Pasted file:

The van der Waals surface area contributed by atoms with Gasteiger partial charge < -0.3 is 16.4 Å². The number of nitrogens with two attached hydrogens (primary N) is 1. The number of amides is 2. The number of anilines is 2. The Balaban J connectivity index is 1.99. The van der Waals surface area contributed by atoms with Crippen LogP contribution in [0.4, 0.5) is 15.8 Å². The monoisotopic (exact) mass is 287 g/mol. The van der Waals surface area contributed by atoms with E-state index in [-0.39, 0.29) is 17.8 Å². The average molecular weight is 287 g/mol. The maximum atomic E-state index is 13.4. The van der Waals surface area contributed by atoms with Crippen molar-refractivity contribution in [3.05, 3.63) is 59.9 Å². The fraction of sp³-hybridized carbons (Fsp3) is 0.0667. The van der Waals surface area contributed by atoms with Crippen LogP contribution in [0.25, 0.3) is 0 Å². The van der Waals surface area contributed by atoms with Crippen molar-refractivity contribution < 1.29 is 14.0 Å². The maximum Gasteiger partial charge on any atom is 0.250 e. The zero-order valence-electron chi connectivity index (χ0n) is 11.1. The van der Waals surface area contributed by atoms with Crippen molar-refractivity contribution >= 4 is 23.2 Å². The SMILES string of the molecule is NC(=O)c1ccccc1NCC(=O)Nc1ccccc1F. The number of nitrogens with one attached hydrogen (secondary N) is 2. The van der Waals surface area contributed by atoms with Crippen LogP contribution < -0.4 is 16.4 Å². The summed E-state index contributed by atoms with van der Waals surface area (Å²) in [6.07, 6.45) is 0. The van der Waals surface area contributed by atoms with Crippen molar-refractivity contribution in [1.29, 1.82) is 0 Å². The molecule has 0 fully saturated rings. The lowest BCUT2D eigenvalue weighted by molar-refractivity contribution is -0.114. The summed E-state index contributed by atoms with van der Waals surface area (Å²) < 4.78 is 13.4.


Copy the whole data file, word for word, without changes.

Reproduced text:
The van der Waals surface area contributed by atoms with Gasteiger partial charge < -0.3 is 16.4 Å². The number of nitrogens with two attached hydrogens (primary N) is 1. The number of amides is 2. The number of anilines is 2. The Balaban J connectivity index is 1.99. The van der Waals surface area contributed by atoms with Crippen LogP contribution in [0.4, 0.5) is 15.8 Å². The monoisotopic (exact) mass is 287 g/mol. The van der Waals surface area contributed by atoms with E-state index in [-0.39, 0.29) is 17.8 Å². The average molecular weight is 287 g/mol. The maximum atomic E-state index is 13.4. The van der Waals surface area contributed by atoms with Crippen molar-refractivity contribution in [3.05, 3.63) is 59.9 Å². The fraction of sp³-hybridized carbons (Fsp3) is 0.0667. The van der Waals surface area contributed by atoms with Crippen LogP contribution in [0.25, 0.3) is 0 Å². The van der Waals surface area contributed by atoms with Crippen molar-refractivity contribution < 1.29 is 14.0 Å². The maximum Gasteiger partial charge on any atom is 0.250 e. The zero-order valence-electron chi connectivity index (χ0n) is 11.1. The van der Waals surface area contributed by atoms with Crippen molar-refractivity contribution >= 4 is 23.2 Å². The SMILES string of the molecule is NC(=O)c1ccccc1NCC(=O)Nc1ccccc1F. The number of nitrogens with one attached hydrogen (secondary N) is 2. The van der Waals surface area contributed by atoms with Crippen LogP contribution < -0.4 is 16.4 Å². The summed E-state index contributed by atoms with van der Waals surface area (Å²) in [6.07, 6.45) is 0. The van der Waals surface area contributed by atoms with Crippen molar-refractivity contribution in [1.29, 1.82) is 0 Å². The molecule has 0 fully saturated rings. The lowest BCUT2D eigenvalue weighted by molar-refractivity contribution is -0.114. The summed E-state index contributed by atoms with van der Waals surface area (Å²) < 4.78 is 13.4.